Tonsils that are inflamed (red, sore, and swollen). The tonsils are located at the back of the throat on each side. They are small at birth, enlarge during childhood, and become smaller during the teen years. Tonsils usually help prevent infections in the nose, mouth, and throat from spreading to other body parts. However, they themselves may become infected. Tonsillitis can be spread from person to person. It affects all ages, but is most common in children between ages 5 and 10.
FREQUENT SIGNS AND SYMPTOMS
Sore throat and pain when swallowing.
Tonsils are redder than normal.
Throat may have white or yellow patches.
Swollen glands on either side of the jaw.
Very young children may not want to eat.
Usually a bacterial (often Streptococcus, or "strep", as it is called) or a virus infection.
RISK INCREASES WITH
Day-care centers. For both children and teachers.
Living, working, or being in crowded places.
Having a chronic illness, such as diabetes.
Fight germs. Wash hands often.
Symptoms generally begin to improve in 2 to 3 days. Treatment will take longer to be ensure that germs are gone. If tonsillitis is severe and occurs often, your health care provider may suggest surgery (tonsillectomy) to remove the tonsils.
Abscess (an infected sore on the tonsils).
Chronic tonsillitis. It can cause ear infection and enlarged tonsils. This may lead to breathing problems and snoring.
Rheumatic fever may occur if the cause is strep and it is not treated, or if treatment is stopped too soon.
DIAGNOSIS & TREATMENT
Your health care provider will examine your head, neck, and throat. Medical tests may include a rapid strep test and a throat culture (to find which germ is the cause). Family members may need a strep test also. A person may carry the strep germ, but not have any symptoms.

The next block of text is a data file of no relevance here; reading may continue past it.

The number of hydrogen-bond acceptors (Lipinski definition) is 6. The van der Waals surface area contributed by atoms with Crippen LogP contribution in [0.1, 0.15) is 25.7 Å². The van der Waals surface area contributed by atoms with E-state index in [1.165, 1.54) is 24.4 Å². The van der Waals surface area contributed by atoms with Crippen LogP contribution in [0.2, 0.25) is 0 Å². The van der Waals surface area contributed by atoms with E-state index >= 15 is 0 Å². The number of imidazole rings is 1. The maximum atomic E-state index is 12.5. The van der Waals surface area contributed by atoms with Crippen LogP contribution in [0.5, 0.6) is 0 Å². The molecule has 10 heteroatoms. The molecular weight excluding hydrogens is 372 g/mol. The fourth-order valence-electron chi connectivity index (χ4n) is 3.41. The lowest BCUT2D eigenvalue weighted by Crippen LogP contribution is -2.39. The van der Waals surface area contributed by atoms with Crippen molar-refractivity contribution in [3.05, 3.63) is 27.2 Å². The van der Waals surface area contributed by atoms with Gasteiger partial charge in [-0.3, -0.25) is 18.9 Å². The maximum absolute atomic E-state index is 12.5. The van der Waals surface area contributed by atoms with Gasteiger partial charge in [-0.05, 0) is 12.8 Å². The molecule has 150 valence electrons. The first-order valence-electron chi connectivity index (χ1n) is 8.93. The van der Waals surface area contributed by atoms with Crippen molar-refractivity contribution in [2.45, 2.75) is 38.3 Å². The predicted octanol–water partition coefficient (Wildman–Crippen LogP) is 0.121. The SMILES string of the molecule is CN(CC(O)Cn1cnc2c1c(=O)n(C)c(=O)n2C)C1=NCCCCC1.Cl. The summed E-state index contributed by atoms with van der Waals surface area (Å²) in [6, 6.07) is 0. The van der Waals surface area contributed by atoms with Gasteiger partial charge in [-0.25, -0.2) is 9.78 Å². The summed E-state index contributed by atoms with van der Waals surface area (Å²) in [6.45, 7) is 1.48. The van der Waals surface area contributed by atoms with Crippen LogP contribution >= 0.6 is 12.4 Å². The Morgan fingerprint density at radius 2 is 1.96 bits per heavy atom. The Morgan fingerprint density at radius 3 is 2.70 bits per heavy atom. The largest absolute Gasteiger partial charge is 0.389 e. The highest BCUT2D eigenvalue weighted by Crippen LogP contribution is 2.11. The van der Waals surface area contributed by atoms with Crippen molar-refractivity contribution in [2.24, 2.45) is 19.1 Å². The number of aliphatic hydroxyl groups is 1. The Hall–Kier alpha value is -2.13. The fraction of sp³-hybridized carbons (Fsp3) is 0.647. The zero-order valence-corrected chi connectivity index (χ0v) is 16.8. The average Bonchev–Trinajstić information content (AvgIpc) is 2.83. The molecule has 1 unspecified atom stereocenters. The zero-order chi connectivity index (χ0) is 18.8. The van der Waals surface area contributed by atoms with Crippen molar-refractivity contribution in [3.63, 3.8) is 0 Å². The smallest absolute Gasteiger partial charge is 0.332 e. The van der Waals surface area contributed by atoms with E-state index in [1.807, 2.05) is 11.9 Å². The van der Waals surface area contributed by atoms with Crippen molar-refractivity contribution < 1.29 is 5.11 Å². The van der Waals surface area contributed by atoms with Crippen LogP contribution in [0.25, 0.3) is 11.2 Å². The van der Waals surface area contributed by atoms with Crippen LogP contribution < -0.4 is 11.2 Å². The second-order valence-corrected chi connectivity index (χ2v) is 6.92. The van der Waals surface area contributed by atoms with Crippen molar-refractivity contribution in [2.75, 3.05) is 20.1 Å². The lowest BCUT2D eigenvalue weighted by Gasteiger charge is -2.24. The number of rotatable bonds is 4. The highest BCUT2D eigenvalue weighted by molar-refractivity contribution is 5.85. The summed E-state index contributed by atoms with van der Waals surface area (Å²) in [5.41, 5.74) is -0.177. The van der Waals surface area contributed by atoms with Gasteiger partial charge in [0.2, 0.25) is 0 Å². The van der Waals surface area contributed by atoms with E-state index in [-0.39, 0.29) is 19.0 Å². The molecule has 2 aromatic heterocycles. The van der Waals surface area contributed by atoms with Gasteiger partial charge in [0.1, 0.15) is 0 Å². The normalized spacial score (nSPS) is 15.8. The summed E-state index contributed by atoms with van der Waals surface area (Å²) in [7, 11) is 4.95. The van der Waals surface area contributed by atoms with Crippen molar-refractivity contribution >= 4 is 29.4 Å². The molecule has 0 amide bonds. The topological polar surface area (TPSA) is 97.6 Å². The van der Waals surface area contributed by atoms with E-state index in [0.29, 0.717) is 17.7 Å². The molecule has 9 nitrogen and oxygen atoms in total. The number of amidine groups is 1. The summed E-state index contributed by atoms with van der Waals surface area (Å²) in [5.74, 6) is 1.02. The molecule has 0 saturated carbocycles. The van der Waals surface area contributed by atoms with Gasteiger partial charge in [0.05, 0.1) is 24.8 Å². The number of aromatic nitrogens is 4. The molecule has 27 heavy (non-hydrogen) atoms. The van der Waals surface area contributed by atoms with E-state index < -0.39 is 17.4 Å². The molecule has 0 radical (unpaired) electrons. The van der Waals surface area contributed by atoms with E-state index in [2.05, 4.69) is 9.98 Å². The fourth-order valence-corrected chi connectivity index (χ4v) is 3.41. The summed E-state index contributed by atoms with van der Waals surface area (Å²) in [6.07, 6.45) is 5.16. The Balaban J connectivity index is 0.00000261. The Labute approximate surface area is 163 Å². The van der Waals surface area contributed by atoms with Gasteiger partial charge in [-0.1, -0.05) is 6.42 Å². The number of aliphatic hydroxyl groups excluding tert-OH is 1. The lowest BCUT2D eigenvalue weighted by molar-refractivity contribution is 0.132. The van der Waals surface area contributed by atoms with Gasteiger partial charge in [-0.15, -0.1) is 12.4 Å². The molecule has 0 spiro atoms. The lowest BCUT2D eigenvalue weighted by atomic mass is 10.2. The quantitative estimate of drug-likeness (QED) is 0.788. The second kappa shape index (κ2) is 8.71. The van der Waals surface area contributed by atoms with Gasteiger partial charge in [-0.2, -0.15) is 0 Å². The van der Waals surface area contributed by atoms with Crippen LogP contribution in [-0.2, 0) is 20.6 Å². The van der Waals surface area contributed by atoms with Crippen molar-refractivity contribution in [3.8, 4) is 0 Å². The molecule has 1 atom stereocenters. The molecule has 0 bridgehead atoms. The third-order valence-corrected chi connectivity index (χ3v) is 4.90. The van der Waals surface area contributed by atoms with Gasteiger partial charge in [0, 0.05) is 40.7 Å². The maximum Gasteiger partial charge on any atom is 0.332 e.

Treatment usually involves drugs and self-care.
To relieve the sore throat, gargle frequently with warm or cold double-strength tea or warm salt water (mix one-half teaspoon of salt in one cup of water).
Suck on hard candy, such as lemon drops, to increase moisture in the mouth.
If surgery to remove the tonsils is needed, your health care provider will discuss the details. It is usually done on an outpatient basis.
If the cause is strep, take prescribed antibiotic (usually penicillin) for at least 10 days, or as directed.
To relieve pain, you may use acetaminophen.
Stay away from others until fever, pain, and other symptoms disappear.
Bed rest if there is fever. Then return to regular routine.
Drink plenty of fluids. While the throat is very sore, use liquids for food. This includes milk shakes, soups, and high-protein fluids (diet or instant-breakfast milk drinks).
NOTIFY OUR OFFICE IF
You or a family member has symptoms of tonsillitis. If there is any trouble with breathing, call right away.